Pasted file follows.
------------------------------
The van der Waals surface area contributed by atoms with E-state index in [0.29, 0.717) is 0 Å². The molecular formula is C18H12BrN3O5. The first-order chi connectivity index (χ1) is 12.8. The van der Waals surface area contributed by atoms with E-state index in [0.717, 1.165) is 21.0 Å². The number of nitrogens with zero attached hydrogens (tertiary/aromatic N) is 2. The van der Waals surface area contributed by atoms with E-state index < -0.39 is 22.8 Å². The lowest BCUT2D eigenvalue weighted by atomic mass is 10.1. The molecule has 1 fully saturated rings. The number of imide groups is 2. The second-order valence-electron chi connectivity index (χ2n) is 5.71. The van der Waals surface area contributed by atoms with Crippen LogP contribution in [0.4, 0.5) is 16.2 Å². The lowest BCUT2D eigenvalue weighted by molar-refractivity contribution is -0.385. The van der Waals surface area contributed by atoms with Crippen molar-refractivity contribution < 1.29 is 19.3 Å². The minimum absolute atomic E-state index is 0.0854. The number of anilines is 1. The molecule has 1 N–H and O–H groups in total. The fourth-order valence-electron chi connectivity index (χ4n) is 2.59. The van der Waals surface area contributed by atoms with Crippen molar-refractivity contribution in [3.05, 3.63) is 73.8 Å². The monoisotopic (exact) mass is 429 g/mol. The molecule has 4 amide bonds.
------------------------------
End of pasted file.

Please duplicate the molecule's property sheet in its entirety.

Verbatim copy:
The van der Waals surface area contributed by atoms with E-state index in [0.29, 0.717) is 0 Å². The molecular formula is C18H12BrN3O5. The first-order chi connectivity index (χ1) is 12.8. The van der Waals surface area contributed by atoms with E-state index in [0.717, 1.165) is 21.0 Å². The number of nitrogens with zero attached hydrogens (tertiary/aromatic N) is 2. The van der Waals surface area contributed by atoms with E-state index < -0.39 is 22.8 Å². The lowest BCUT2D eigenvalue weighted by atomic mass is 10.1. The molecule has 1 fully saturated rings. The number of imide groups is 2. The second-order valence-electron chi connectivity index (χ2n) is 5.71. The van der Waals surface area contributed by atoms with Crippen LogP contribution in [0.4, 0.5) is 16.2 Å². The lowest BCUT2D eigenvalue weighted by molar-refractivity contribution is -0.385. The van der Waals surface area contributed by atoms with Crippen molar-refractivity contribution < 1.29 is 19.3 Å². The minimum absolute atomic E-state index is 0.0854. The number of anilines is 1. The molecule has 1 N–H and O–H groups in total. The fourth-order valence-electron chi connectivity index (χ4n) is 2.59. The van der Waals surface area contributed by atoms with Crippen molar-refractivity contribution in [3.05, 3.63) is 73.8 Å². The monoisotopic (exact) mass is 429 g/mol. The molecule has 4 amide bonds.